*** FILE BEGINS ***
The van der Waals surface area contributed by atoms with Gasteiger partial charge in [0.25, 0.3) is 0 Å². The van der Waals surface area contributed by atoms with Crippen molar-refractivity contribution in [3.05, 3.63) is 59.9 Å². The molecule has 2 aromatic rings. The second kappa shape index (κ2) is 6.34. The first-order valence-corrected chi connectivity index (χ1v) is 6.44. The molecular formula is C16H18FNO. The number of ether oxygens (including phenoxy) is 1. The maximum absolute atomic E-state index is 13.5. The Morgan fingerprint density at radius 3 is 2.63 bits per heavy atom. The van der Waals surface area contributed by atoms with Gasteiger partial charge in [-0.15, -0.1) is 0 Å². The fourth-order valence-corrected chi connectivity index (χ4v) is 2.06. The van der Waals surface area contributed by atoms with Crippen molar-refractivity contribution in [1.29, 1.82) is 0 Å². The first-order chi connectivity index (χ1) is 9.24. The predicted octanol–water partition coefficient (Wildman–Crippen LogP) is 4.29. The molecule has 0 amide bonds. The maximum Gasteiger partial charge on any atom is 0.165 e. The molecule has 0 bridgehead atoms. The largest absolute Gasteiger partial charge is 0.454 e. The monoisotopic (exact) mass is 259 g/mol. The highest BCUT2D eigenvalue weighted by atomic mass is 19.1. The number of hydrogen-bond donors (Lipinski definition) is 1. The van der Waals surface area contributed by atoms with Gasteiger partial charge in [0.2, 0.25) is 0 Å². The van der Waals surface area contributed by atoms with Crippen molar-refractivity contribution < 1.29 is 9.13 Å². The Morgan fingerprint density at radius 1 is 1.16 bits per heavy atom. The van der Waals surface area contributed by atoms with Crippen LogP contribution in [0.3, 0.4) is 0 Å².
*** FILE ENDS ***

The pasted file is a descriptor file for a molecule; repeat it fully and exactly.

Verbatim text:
The van der Waals surface area contributed by atoms with Gasteiger partial charge in [0.25, 0.3) is 0 Å². The van der Waals surface area contributed by atoms with Crippen molar-refractivity contribution in [3.05, 3.63) is 59.9 Å². The molecule has 2 aromatic rings. The second kappa shape index (κ2) is 6.34. The first-order valence-corrected chi connectivity index (χ1v) is 6.44. The molecular formula is C16H18FNO. The number of ether oxygens (including phenoxy) is 1. The maximum absolute atomic E-state index is 13.5. The Morgan fingerprint density at radius 3 is 2.63 bits per heavy atom. The van der Waals surface area contributed by atoms with Gasteiger partial charge in [-0.15, -0.1) is 0 Å². The fourth-order valence-corrected chi connectivity index (χ4v) is 2.06. The van der Waals surface area contributed by atoms with Crippen molar-refractivity contribution in [1.29, 1.82) is 0 Å². The first-order chi connectivity index (χ1) is 9.24. The predicted octanol–water partition coefficient (Wildman–Crippen LogP) is 4.29. The molecule has 0 amide bonds. The maximum Gasteiger partial charge on any atom is 0.165 e. The molecule has 0 bridgehead atoms. The largest absolute Gasteiger partial charge is 0.454 e. The monoisotopic (exact) mass is 259 g/mol. The highest BCUT2D eigenvalue weighted by atomic mass is 19.1. The number of hydrogen-bond donors (Lipinski definition) is 1. The van der Waals surface area contributed by atoms with Gasteiger partial charge in [0.2, 0.25) is 0 Å². The van der Waals surface area contributed by atoms with Crippen molar-refractivity contribution < 1.29 is 9.13 Å². The Morgan fingerprint density at radius 1 is 1.16 bits per heavy atom. The van der Waals surface area contributed by atoms with Crippen LogP contribution in [0.3, 0.4) is 0 Å².